After an eventful race in Germany, the Formula One circus travels to Budapest for the last event before the summer break at this weekend’s Hungarian Grand Prix (Race: 9.10am ET Sunday).
Lewis Hamilton recovered from a lowly grid position to take his fourth win of the season at Hockenheim last weekend, as a series of brief downpours provided him with an opportunity to pounce on mistakes from others and a bit of good fortune to take victory.
After qualifying on Saturday, it looked like Hamilton and Mercedes were going to be squarely on the back foot going into the summer recess. A hydraulic failure saw Hamilton pull out at the end of the first session, leaving him down in 14th on the grid, while his championship rival Sebastian Vettel took pole position for Ferrari.
Vettel led away from the start and looked to be in complete control of the race, particularly once his teammate Kimi Raikkonen jumped the second Mercedes of Valtteri Bottas in the first round of pitstops. Then the rain began to arrive and in a single lap the situation changed completely. Vettel slithered off the track and into the barrier to end his race, and Raikkonen and Bottas then jumped into the pits for fresh rubber as the safety car came out.
That left Hamilton, who had driven a long first stint to make his way through the field, in the lead. Bottas briefly threatened once the safety car pulled in but was then told to hold position, which he did as Hamilton took the win ahead of Bottas and Raikkonen. With that outcome, Hamilton and Mercedes both moved to the top of their respective championships.
It was a key result for the team at an important juncture in the season, particularly as they are unlikely to have the quickest car this weekend. Hamilton is a specialist at the Hungaroring, having won there on five occasions, but even given that and Mercedes’ general dominance in recent years, they have only won one of the last four Hungarian Grand Prix.
The tight and twisty circuit, often likened to a karting track, has not proved a good match for the Mercedes chassis, and it is Ferrari who can be expected to have the upper hand. After the bitter disappointment of throwing away victory on home soil last weekend, Vettel can be fancied to claw back some of Hamilton’s championship lead with victory on Sunday.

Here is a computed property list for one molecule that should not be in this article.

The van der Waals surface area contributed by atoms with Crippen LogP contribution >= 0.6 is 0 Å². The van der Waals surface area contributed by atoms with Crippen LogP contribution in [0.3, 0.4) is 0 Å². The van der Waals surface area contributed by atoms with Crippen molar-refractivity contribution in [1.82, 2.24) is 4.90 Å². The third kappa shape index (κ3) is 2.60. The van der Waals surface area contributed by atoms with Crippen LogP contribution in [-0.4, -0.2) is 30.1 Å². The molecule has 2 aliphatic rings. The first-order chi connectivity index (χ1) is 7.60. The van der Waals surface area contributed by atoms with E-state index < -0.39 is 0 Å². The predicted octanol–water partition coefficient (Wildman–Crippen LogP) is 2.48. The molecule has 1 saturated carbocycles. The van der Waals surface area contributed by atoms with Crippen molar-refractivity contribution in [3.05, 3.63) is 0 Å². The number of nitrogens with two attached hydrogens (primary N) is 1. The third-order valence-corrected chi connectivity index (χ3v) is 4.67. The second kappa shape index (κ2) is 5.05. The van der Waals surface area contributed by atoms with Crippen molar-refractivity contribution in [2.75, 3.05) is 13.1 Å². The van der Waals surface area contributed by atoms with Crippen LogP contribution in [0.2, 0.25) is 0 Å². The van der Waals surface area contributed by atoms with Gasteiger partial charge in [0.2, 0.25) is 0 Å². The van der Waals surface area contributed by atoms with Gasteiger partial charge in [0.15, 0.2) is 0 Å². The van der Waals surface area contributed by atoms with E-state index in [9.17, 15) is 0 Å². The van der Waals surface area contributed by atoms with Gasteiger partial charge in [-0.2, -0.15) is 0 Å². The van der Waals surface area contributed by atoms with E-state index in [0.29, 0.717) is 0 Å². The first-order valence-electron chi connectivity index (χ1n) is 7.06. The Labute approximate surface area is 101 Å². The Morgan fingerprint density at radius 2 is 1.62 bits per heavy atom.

Red Bull should also be competitive in Hungary as the characteristics of the circuit are relatively similar to those in Monaco, where Daniel Ricciardo won from pole position.
Ricciardo took a penalty for the use of various new engine parts in Germany in an attempt to put him in the best possible position to challenge at the front this weekend. His race there came to an early end due to mechanical issues, with his teammate Max Verstappen moving to within a point of him in the championship by coming home fourth.
Ricciardo should, though, be fancied to extend that gap on Sunday. He won at the Hungaroring in 2014 and finished third in both 2015 and 2016. He also looked well-positioned to perform well at last year’s race before Verstappen crashed into the side of him on the first lap, leading to a broken radiator and an early retirement. A top three finish should be within Ricciardo’s capabilities this weekend.
Nico Hulkenberg secured a very solid fifth-place finish for Renault at his home Grand Prix in Germany, while the remaining top-1o positions were the subject of some fierce scrapping in the closing laps. Romain Grosjean made up two places on the final two laps to take sixth, ahead of the Force Indias of Sergio Perez and Esteban Ocon. Marcus Ericsson was ninth for Sauber, while Brendon Hartley took his second point of the season for Toro Rosso in 10th.
The future of the Force India team is still in doubt. They are in financial difficulty and the current owners seem to have an unrealistic idea of how much the team is worth. The most likely outcome is that a buyer will be found, either before or after bankruptcy, especially as the team continues to perform strongly out on the track. In Germany, they secured their third consecutive double points finish.
That was a result they also achieved at last year’s Hungarian Grand Prix, with Perez eighth and Ocon ninth, and at this season’s Monaco Grand Prix, with Ocon up in sixth and Perez in ninth. Another such finish is a distinct possibility on Sunday.